The first bit of real, built-in furniture, the bunk beds.

(So, as of the time of this blog being written, I didn’t have any good pictures of the lower bunk, and it was blocked from easy view by some furniture-grade pine plywood and a large pile of 8/4 and 10/4 unfinished red oak planks that are 9-10′ long.  The bus has a wonderful capacity for cargo, right now better than the garage.)

  Not to downplay the seats, but there wasn’t much building to those past the cutting and welding I spoke of before for the sideways one (at this point). Some plywood screwed onto the back and they were functional seats, which for a start was all we needed.  (Later, they would get more fancy with woodwork and hinged backs, but that’s later.)  The next obvious furniture for the bus was a bunk bed.

  Why the bunk bed?  Well, even without other amenities, the bunk beds would allow for us to use the bus as a ‘rolling metal tent’.  Also, a large amount of the studs that got put up were the front, back, and (under the rear roof hatch) side of the bunk bed area. And with the wheel-well right there, the floor wasn’t as usable for other storage.

  In designing these bunk beds, I worked with the idea of using a standard mattress size (the common twin size), so that getting sheets and blankets would be easy.  That and so that people who slept on them would be comfortable.  After seeing what passed for a bunk mattress in some of the RVs/camping trailers at the County Fair, a regular twin mattress has tons of space.

These lovely wheel-well covers.

  The lower bunk was placed just over the top of the framework that I built to cover the wheel-well. This framework squared off the wheel-well so that it could be encased (with simple MDF in this case) and filled with fiberglass insulation to help keep down road noise.  Placing the bunk at this height also meant that the outside edge of the bunk would rest securely on the seat rail.

  The outer frame of the bed was done in 1×6″ oak, and included a 5″ wide ‘pocket’ at the head of the bunk to keep items in, and, if things were to jostle about during travel, they should end up in there and then not be able to escape afterward. (Recent case in point – one of our dog’s tennis balls was rolling around on a fueling trip.  Dropping it in the pocket kept it from ending up under my pedals.)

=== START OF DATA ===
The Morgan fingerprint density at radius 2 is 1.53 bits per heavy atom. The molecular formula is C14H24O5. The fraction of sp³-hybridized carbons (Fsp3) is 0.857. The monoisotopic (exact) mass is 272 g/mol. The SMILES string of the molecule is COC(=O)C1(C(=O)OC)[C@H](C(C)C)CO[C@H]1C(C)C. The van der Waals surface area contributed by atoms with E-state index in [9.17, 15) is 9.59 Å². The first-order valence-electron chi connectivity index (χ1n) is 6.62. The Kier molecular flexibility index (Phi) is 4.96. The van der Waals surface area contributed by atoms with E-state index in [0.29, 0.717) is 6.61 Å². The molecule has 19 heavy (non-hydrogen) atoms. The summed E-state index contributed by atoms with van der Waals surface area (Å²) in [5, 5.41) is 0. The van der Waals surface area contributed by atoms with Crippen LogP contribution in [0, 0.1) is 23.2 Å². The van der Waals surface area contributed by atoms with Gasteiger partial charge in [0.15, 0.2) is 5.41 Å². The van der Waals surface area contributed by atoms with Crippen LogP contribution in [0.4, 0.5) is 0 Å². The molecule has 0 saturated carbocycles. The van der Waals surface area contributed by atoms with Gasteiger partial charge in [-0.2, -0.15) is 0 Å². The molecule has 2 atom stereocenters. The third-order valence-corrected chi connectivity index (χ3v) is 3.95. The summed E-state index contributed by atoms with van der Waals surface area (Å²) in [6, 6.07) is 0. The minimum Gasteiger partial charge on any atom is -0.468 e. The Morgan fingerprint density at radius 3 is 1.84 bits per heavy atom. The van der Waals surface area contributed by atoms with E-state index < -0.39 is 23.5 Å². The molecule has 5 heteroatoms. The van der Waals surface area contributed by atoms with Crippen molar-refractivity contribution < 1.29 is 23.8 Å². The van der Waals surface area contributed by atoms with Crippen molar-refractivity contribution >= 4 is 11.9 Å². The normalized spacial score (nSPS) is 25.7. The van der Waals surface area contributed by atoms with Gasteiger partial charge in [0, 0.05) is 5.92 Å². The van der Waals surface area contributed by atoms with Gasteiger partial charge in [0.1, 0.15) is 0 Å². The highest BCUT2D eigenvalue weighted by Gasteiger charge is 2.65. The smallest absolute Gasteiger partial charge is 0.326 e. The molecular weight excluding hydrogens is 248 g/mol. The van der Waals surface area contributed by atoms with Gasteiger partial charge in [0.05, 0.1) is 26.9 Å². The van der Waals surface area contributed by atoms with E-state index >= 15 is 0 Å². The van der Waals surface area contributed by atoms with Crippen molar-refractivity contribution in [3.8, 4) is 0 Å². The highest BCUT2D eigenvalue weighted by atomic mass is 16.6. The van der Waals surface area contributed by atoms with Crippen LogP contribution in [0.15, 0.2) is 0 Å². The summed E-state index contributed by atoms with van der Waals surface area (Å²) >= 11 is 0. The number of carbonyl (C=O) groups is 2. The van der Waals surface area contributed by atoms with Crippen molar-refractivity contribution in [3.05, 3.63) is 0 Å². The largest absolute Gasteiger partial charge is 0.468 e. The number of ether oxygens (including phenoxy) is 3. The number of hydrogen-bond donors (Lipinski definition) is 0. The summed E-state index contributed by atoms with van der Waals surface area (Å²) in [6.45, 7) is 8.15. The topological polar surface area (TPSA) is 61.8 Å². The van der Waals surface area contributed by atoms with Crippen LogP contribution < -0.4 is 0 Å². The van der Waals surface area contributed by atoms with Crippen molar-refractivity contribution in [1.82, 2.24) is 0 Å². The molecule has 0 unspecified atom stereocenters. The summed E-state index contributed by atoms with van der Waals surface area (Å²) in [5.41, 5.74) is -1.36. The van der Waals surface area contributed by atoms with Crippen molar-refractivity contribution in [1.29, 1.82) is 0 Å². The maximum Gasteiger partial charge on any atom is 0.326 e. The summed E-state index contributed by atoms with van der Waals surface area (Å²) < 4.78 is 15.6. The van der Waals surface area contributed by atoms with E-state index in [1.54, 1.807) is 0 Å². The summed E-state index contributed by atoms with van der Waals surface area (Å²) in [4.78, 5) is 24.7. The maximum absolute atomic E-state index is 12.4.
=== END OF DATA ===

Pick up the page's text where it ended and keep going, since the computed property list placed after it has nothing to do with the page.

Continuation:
These are the future drawer openings –
note that you don’t need drawers for storage.

  Under the bunk, however, I ended up with almost 10″ of space, and I worked to set this up as storage space.  My plan is to build slightly sloped drawers that can be slid out into the walkway, but won’t open on their own as the bus rounds corners or hits bumps. I built this out of more oak, all fitted together with pocket screws from behind and then used 2×3 bits as drawer guides (which also work to keep stuff from sliding) for the future drawers.

  Several pieces of oak and then some plywood formed the base for this lower bunk, and an old mattress was slid in place, giving us a functional bed.  The upper bunk came months later, more from lack of time and materials than any planning issues.

  The upper bunk was centered in the remaining space to give about 23″ of headspace between the lower and upper bunks and then from the upper bunk to the ceiling.  This may seem cramped, but is well within the layouts for the RVs/camper trailers that I was able to scope out.  Even so, it’s not someplace you’ll want to sit up quickly first thing in the morning.

  The upper bunk followed the same design as the lower, but ran across the windows on the outside of the bus.  The windows can still be lowered in a conventional manner from the top bunk, but since I put an emergency exit window in the center of the bed, the lower occupant can open that window themselves (and these are easily held open with a length of wood) to get some airflow.

The upper bunk, showing the windows and storage pocket.

Again, this bunk was held up with more oak, but because the bottom of this would be seen by more than the contents of the storage drawers, I wanted to do something a bit nicer to the bottom so the person in the lower bunk would have some aesthetics to appreciate.

The upper bunk with slats in place.

  While the oak is very nice to look at, the sheathing-grade plywood I was going to use to support the mattress wasn’t.  But I did still have some MDF left over, and ended up cutting a sheet to underlay the plywood and provide a ceiling for the occupant of the lower bunk.  The little bit of wall under the roof hatch made this tricky, as it didn’t allow a full piece to be put in place.  Luckily the big oak slats do a great job at hiding the seams, and by staggering the plywood above (and screwing it in place), everything worked out.

  I’ll get some nice clean pictures of it for another post soon.